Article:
While English speakers equate online shopping with Amazon or eBay, those two e-commerce destinations aren't on top of the list for Latin Americans. MercadoLibre, Spanish for 'free market,' is the largest e-commerce player in the region. And with 4,000 product searches and seven sales per second, they’ve got a loyal and active following.
Things have paid off in a big way. With 190 million registered users, and 85 million products published daily, MercadoLibre’s growth has gone through the roof.
In May 2017, MercadoLibre reached a milestone of having 1 million products sold in a single day.
That level of activity allows MercadoLibre the opportunity to learn a great deal about their buyers and sellers, including the fact that a many MercadoLibre users are not particularly tech savvy, don’t know much about online security, or may not be aware of the potential criminality (hackers, identity theft, etc.) that exists online. This is especially important to the many Latin American businesses who sell via MercadoLibre and rely on the security of the platform. For over 400,000 merchants, MercadoLibre is their main, or only, ‘storefront.’
Because of their user’s general lack of familiarity with online security, MercadoLibre could not go full steam ahead with the usual methods of account protection. “We knew our users needed a way to buy and sell that presented as little friction as possible,“ explained Pablo Abad, MercadoLibre’s Head of Site Security, “so we had to provide a strong safety net that was virtually invisible to the user.”
In their discovery process, Abad and team came to understand that they had many different segments of users: “On one end of the spectrum there are casual buyers who don’t see security as a necessity. Next up are the users who want protection but don’t want any inconvenience. Then there are sellers managing lots of high-value transactions and who are willing to do what it takes to receive very high security.”
“For those power-sellers,” concluded Abad, “we felt that having the common security baseline of validating through email was simply not enough.”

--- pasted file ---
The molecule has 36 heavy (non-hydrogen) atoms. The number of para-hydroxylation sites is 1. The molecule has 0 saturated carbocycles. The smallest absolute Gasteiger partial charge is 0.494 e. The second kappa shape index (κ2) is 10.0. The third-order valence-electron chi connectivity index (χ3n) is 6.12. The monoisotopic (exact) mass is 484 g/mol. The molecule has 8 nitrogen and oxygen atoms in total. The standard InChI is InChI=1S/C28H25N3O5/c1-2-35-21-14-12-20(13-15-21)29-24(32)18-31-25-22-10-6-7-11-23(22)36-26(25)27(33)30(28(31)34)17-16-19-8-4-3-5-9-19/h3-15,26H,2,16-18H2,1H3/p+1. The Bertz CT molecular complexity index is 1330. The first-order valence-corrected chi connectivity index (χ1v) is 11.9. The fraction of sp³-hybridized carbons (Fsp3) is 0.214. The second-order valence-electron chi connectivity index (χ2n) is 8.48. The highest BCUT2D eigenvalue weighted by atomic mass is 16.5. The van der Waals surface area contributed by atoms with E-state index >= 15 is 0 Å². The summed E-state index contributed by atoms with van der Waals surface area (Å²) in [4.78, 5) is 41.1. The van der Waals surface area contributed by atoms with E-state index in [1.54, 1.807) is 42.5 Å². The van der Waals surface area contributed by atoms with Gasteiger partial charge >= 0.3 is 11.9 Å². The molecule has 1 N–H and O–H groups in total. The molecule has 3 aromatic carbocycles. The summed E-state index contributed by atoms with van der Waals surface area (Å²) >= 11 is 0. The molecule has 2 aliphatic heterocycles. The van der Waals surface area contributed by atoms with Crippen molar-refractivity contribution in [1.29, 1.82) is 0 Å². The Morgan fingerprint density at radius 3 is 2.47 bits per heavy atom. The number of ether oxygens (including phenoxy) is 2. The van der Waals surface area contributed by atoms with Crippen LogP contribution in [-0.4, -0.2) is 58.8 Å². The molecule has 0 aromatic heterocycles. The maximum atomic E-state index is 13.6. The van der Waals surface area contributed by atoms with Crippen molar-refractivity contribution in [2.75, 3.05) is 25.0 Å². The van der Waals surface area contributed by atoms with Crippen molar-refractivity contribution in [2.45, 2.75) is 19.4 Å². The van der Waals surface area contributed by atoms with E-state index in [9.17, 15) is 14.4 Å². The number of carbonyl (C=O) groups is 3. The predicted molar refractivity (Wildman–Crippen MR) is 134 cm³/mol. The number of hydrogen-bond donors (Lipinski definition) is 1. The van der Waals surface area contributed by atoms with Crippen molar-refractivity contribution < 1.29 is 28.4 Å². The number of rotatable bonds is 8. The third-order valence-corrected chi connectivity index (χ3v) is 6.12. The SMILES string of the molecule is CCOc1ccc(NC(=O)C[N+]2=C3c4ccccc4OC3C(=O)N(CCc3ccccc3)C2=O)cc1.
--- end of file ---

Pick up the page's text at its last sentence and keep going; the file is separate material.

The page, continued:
The company was also motivated by their own success. As the popularity of the marketplace grew, MercadoLibre created an ecosystem of services to better support online transactions. One of these, MercadoPago, uses technology to improve the way people pay for, and receive payments for, goods delivered through the marketplace.
“Basically, MercadoPago plays a role for MercadoLibre similar to what PayPal used to do for eBay,” explains Abad. As more and more money was deposited in escrow in MercadoPago, the company decided to step-up security to safeguard against fraud prevention. Meanwhile, MercadoEnvios, a shipping service, furthered the need for an integrated suite of security solutions designed to reduce transactional friction among marketplace participants.
Layered on top of this are compliance issues. Being a public company that stores customer data in the cloud, MercadoLibre was cognizant of being SOX compliant. And since MercadoPago is a payment processor, they must also comply with PCI (Payment Card Industry) regulations. “Both of these compliance standards require us to raise the bar regarding the security we provide to our users,” added Abad.
Before honing in on an acceptable user verification solution, MercadoLibre evaluated building security in-house. They also looked at innovations in biometric technology, which were deemed too new or complex for their users.
“Another challenge is that MercadoLibre has a huge user base and no control of the kind of devices used to access the platform,” Abad acknowledged. “So we needed our solution to be as easy as possible and be compatible with any system or equipment.”
Having 30% of its workforce in the IT department, MercadoLibre knew what they wanted, and outlined blueprints of the optimum approach for verifying users. “We ended up choosing Twilio Phone Verification as it was nearly identical to our own plans,” said Abad, “but with Twilio, it was already built. That let us get to market faster, and protect our users even sooner than we could have if building our own solution.”
With a relatively friction-free registration process, MercadoLibre gains extra information with subsequent actions, from sign-in to first purchase or sale. This allows a variety of security options: low-value transactions may have entry-level protection like username and password, while the stronger security of phone verification can be implemented to protect sales of a higher value, like appliances, jewelry, mobile phones, and automobiles.
Additionally, because they operate in multiple countries, MercadoLibre is regulated by varying laws overseeing how much user data is required to conduct online sales. For some operations that could be a challenging puzzle, but the company realized that their incremental approach to security is perfectly adaptable to meet each country’s needs.